Noting that recent stock market activity for several banks seemed disconnected from underlying fundamentals of bank health, the American Bankers Association yesterday urged the Securities and Exchange Commission to investigate short selling of bank stocks.
ABA noted that “short sales have followed relatively favorable earnings reports from some of the banks in question and from peer institutions.” While ABA acknowledged a role for short sales in generating liquidity and price discovery, the association said that the harm caused by short selling that runs counter to fundamentals falls on small investors.
As a result, ABA reiterated that it is “unalterably opposed to short-selling practices that distort the markets through manipulation and abuse. We urge the SEC to consider all its existing tools and to take measures to reduce the avenues for abusive trading practices and restore investor confidence.” The association called on the SEC at a minimum to take “appropriate enforcement actions against market manipulation and other abusive short-selling practices.”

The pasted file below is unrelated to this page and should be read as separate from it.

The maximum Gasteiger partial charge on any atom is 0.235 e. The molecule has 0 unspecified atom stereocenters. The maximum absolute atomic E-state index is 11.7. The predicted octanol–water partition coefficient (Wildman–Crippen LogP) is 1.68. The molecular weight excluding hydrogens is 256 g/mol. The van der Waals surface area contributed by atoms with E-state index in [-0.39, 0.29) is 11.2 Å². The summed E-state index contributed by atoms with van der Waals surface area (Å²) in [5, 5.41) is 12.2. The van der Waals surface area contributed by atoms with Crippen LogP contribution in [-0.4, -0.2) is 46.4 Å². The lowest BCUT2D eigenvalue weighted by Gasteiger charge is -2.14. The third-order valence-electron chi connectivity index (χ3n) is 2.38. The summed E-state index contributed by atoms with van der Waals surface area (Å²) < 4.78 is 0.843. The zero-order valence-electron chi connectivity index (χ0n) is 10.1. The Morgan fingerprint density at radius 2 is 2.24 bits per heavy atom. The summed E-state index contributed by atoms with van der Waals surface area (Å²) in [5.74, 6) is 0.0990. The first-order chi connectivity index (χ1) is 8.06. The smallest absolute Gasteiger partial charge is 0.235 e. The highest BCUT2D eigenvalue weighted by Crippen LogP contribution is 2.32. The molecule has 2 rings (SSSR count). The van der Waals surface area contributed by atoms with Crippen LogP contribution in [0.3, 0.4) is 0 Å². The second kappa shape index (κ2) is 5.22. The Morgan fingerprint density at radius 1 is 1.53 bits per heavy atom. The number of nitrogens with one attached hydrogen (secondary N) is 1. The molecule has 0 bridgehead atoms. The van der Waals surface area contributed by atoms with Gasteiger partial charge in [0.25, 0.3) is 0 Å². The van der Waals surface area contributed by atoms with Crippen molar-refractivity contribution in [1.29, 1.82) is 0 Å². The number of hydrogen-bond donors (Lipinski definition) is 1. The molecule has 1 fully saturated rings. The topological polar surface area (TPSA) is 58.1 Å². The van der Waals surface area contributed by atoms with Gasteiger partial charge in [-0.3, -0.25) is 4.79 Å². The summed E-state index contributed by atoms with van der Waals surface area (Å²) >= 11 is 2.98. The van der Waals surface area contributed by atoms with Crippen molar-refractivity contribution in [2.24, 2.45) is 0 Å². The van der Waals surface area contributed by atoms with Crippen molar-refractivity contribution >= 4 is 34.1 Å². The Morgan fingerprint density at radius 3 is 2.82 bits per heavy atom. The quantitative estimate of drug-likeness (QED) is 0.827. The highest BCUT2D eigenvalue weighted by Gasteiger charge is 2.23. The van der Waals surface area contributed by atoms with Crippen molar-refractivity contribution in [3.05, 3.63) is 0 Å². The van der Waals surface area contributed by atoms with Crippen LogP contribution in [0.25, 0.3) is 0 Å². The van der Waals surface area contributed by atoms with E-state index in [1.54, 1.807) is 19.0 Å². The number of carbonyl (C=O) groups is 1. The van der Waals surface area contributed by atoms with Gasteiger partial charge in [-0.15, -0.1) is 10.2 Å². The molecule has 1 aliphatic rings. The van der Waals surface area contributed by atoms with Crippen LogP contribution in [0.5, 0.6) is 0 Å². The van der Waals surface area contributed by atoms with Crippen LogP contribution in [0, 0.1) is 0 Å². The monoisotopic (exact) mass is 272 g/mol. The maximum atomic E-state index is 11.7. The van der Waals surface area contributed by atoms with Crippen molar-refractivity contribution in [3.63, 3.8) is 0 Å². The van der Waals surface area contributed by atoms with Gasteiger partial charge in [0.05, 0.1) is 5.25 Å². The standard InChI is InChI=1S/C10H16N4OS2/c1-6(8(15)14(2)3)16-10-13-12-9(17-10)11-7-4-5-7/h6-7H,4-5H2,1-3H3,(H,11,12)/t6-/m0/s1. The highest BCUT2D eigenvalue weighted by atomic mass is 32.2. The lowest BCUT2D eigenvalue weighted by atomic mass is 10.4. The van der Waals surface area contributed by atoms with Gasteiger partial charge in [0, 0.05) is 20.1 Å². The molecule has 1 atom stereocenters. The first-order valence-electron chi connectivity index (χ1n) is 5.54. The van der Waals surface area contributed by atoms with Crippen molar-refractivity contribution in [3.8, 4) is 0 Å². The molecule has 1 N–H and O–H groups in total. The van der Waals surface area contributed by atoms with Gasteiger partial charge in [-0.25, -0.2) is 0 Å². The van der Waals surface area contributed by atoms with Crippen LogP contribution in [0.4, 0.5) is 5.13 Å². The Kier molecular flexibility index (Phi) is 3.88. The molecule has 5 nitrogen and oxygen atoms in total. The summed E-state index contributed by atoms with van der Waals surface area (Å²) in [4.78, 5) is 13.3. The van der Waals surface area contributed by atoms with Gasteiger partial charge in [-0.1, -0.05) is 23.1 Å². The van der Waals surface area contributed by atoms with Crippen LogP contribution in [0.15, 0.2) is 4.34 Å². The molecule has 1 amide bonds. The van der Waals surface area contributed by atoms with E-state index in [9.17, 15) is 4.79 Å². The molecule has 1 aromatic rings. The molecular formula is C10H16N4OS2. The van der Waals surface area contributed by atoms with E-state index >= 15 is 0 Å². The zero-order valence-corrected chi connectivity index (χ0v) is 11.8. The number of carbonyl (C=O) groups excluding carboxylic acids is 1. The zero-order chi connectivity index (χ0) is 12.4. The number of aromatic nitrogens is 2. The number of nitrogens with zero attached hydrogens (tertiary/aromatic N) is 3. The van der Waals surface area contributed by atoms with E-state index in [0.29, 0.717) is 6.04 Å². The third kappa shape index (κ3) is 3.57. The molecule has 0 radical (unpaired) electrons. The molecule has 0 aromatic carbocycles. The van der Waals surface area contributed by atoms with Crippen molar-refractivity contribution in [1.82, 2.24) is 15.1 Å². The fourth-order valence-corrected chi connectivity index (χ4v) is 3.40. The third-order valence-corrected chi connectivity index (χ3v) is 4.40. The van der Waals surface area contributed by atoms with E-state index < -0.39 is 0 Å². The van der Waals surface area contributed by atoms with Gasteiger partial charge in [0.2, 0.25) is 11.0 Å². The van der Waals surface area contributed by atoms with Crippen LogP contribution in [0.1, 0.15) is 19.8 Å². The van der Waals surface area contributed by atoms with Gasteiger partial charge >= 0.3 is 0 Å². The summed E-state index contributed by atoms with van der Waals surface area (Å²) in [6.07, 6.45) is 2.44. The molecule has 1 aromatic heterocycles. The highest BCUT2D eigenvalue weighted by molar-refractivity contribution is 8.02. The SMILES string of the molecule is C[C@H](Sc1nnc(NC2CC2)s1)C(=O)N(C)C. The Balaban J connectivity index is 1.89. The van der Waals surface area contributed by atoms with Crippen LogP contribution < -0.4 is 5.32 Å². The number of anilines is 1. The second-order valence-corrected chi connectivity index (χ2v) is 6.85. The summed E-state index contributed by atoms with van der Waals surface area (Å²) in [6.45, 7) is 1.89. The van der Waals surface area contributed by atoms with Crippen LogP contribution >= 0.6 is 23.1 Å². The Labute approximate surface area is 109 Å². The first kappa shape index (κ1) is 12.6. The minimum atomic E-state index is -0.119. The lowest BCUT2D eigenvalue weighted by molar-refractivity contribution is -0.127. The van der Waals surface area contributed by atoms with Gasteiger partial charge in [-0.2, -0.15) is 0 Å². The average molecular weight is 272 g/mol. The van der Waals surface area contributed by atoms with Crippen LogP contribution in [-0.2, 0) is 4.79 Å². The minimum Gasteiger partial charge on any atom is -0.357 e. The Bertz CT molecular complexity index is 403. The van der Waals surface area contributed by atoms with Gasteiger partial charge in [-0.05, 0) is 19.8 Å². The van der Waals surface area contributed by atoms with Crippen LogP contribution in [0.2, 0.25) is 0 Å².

SEC Chairman Gary Gensler issued a brief statement reiterating that the SEC continues to monitor market activity. “In times of increased volatility and uncertainty, the SEC is particularly focused on identifying and prosecuting any form of misconduct that might threaten investors, capital formation, or the markets more broadly,” Gensler said.